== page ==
Fact: you have more things to do than you have time to do them. Another fact: you have more things that require your best energy than you have time in your best energy zone.
We’ve all been in a situation something like this: there’s an important thing you need to write, and you spend your day running around while thinking of all the things you’re going to say in the piece you’re writing. Then when you finally sit down with the important thing, you’re out of energy and your brain is empty. And not only are you in this stuck situation; you’re also resentful because you remember all those other moments during the day when you DID have energy. And what you don’t remember is all those busy-work things you need to do to move the piece forward. All you know is that you don’t have what your brain needs to actually write a thing.
Everyone has times of day (and week, for that matter) when certain kinds of work come more easily than others. For instance, Berkeley starts off with busy work in the early mornings, before the caffeine has set in ☕. The thinkier work starts in the mid to late mornings. By late afternoon, he’s looking for something more kinetic or conversational to fight off “afternoon wooze.”
Consider what’s your best brain for different activities throughout the day. How—and when—does your mental energy change? Are there tasks you need to do that you can align to those different energies? Are there ways to segue from one type of mental energy to another effectively? For example, sometimes busy work’s a great mental warmup for more creative thinking later on. But that busy work can also be really compelling when you’re staring down the transition to your manuscript, or you can get stuck on the infinite loop of “one more thing and this will be done.” So it’s often a good idea to set time limits on “warmup” type work.
In some respects, your best energy is your most important personal resource, so treasure it and try not to squander it on undeserving tasks.
Toward that end, we’ve got some basic tips for you plus some more advanced ones.
This is so basic that it almost goes without saying … except that people forget it all the time. Including us. So here it is:
Think of when your best energy most reliably occurs. Then assign what you most want to get done with your best energy to that period of time. That’s often not the most urgently demanding task, but the most important one. It’s your research, not that shouty email.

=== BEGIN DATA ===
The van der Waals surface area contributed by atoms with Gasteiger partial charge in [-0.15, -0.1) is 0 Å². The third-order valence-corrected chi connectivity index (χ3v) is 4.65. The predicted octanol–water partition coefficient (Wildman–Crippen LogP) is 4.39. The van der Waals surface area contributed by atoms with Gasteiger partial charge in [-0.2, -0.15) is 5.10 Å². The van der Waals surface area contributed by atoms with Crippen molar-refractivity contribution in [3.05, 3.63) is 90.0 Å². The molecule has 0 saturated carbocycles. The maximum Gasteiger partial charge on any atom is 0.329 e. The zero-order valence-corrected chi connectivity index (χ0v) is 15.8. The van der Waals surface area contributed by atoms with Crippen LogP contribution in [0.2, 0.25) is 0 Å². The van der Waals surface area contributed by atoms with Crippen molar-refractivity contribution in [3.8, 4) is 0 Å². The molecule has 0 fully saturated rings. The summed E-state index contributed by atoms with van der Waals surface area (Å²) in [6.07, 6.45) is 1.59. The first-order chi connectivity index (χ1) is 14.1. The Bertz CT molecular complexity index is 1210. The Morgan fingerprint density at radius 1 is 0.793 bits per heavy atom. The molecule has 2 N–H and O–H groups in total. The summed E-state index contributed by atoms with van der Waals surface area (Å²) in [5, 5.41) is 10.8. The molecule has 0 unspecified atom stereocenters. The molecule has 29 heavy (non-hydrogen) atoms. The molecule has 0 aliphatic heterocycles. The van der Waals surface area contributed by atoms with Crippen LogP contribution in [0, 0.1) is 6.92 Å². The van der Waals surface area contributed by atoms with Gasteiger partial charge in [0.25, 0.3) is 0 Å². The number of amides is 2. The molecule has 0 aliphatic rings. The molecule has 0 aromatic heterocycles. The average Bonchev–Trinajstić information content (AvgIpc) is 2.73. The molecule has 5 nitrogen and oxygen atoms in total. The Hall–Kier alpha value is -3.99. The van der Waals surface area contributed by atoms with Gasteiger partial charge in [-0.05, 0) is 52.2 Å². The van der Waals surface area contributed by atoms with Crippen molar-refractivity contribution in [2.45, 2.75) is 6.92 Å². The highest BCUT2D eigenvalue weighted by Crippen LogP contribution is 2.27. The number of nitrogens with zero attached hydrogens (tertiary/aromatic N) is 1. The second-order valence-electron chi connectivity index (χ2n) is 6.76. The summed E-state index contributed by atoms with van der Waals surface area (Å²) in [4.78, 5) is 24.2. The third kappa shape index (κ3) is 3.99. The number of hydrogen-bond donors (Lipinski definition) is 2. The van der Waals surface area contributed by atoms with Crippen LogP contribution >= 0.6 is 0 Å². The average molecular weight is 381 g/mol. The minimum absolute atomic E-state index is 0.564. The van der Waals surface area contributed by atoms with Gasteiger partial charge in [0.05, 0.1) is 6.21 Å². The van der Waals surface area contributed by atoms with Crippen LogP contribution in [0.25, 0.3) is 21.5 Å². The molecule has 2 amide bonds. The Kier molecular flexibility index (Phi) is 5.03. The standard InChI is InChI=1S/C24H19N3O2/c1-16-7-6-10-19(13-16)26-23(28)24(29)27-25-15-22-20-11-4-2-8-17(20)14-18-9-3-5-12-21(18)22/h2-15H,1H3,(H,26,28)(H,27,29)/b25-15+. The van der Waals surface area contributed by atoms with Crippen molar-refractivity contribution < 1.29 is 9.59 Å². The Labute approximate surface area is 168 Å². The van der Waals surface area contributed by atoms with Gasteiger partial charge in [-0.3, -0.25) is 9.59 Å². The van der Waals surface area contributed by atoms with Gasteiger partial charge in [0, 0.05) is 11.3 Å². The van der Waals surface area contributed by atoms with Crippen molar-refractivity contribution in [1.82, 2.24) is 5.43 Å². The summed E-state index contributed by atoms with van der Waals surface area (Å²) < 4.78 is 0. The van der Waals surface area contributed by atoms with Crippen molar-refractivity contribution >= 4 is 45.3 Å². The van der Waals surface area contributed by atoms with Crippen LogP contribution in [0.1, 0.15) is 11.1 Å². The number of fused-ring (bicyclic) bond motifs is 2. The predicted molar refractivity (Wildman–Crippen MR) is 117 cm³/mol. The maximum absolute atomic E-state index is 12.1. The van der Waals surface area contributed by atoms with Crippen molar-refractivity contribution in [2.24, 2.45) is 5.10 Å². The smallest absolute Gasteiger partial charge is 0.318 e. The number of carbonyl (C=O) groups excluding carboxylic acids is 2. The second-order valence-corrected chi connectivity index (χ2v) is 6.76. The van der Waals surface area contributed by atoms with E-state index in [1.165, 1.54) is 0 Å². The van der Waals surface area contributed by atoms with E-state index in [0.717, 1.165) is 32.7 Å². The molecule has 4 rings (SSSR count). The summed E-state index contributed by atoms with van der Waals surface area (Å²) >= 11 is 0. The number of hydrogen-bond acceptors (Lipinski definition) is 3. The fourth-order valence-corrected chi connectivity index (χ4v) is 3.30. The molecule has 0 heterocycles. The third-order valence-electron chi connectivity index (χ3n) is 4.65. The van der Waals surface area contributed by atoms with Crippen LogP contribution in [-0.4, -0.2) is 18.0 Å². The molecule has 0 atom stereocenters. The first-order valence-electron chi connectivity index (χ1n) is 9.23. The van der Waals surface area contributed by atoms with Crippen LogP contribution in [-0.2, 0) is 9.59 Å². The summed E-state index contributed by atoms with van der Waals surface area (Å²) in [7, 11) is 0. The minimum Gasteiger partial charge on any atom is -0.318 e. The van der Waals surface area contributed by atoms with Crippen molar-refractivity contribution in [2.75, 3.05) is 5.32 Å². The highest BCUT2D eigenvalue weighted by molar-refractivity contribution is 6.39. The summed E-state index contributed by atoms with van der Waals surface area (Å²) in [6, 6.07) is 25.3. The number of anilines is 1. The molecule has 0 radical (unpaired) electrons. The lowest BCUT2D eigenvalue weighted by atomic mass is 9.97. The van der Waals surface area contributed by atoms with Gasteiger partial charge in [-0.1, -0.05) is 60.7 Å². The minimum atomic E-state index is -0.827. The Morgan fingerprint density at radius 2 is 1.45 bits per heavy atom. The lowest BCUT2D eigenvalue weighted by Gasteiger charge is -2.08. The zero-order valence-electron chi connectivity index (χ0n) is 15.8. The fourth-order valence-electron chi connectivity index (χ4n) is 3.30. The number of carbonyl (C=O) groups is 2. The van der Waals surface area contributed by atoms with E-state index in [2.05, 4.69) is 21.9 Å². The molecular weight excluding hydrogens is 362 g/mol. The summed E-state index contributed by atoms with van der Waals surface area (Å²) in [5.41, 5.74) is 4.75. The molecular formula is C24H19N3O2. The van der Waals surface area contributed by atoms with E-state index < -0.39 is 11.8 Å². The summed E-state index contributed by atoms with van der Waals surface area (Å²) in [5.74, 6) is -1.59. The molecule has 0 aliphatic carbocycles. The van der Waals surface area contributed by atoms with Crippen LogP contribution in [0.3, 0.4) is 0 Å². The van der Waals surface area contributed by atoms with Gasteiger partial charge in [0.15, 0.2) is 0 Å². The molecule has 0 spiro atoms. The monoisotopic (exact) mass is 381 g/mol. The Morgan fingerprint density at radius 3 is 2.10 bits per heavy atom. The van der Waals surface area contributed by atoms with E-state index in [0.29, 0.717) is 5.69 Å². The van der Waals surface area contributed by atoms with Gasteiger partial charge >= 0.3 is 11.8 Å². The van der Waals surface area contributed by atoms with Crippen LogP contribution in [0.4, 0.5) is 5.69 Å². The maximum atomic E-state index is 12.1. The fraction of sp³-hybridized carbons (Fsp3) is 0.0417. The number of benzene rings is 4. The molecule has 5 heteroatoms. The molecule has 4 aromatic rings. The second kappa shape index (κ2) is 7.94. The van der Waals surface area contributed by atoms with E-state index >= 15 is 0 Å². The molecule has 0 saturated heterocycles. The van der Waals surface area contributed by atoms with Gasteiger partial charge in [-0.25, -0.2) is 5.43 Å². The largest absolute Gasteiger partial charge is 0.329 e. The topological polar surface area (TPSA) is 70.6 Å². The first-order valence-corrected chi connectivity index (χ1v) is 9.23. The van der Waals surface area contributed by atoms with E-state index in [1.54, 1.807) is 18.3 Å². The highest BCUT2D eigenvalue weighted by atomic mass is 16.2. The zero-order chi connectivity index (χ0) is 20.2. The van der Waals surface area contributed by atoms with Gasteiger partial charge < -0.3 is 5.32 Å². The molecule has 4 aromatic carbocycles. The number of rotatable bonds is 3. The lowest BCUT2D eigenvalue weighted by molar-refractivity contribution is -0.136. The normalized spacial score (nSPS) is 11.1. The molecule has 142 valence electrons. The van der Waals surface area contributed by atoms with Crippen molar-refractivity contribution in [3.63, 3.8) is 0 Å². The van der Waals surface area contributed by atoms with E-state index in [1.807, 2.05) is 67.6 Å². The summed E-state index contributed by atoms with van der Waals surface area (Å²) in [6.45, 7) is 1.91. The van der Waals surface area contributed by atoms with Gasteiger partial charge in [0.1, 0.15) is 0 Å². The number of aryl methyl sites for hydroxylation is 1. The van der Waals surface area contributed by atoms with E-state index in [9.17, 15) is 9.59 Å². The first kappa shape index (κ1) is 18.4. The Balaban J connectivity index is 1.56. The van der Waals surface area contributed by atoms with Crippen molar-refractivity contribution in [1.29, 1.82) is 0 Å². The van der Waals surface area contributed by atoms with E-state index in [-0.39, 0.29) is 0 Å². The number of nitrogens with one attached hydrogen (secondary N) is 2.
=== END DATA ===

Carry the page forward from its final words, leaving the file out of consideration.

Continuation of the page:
- For most people, that’s some time in the morning.
- Even if you can’t work right away upon waking up, many folks find it helpful to do what we call “waking up to your scholarship.” That means that when the DVD player of your brain opens up, you load up what you want to work on, not your email (or Twitter or whatever). You want to be holding that DVD in your hand—and just as crucially, not that other one. And don’t be flipping around trying to find the right DVD when you’re barely conscious.
- Along the same lines, once you let the other stuff in, you might be stuck with it all day.
- All other things being equal, it’s usually nice if that energy can be timed or nudged around so that it’s not during regular work hours, when people expect things from you.
Conversely, what’s stuff that you’ll do just fine at times when your energy’s not so great? Relegate it there from the beginning. It’s a uniquely sucky feeling to realize that you just expended all your best energy handling a bunch of things you could literally do in your sleep, or at least while nodding off at night.
For a lot of us, the suggestions above are all it takes to get us in the right mindframe for planning effectively. But here are some next-level thoughts:
- A critical point to remember: when you have good energy, your mind often wants to do All The Things. It’s enthusiastic, and will just dive for the closest thing. This initial dive can end up taking most or all of the time you want to devote to your research. If you’re vulnerable to that problem, train yourself to keep an eye out for that moment where you feel energized and your brain reaches for things to do. Catch yourself there and direct your attention to the most important thing.
- Think not just in terms of speed but also in terms of momentum. What activities energize you more? Which ones deplete you? Are there tasks that are energizing if you do them at certain times of day, but depleting at other times?
- Can you mobilize the energizing activities to your advantage? Can you make sure to do the depleting stuff right before dinner, or the gym, or another kind of break, so you can re-energize in other ways?
- This is one of our favorites, from a Studio Scholar who has spent a lot of time as an administrator: how can you compress your spread-out tasks so that they take up only as much time as they actually take up? She probably said that more straightforwardly, but we’ll make it real with the key example of these tasks: email. Let’s say you face an hour’s worth of email every day. The challenge is to spend an hour on that hour of email—not to let checking your email leak in small drips into every hour of your life so that when you add it all up and account for all the interruptions and the time spent trying to get back to what you were doing and the mental fuss that went into thinking about each email separately rather than knocking them all out in one or two sittings, it has swollen to several times its required size. Everyone’s had a day stolen by email—and not even a lot of email, just a crappy regular amount of email—so you know what we’re talking about.
Finally, back to that issue of energizing vs. depleting: don’t forget the most fundamental thing about energy. To get it, you have to feed yourself, whether it’s with food, water, sleep, family, pets, exercise, being outdoors, meditation, or even just enthusiasm—or any combination of those things. Make sure to put the good stuff into you.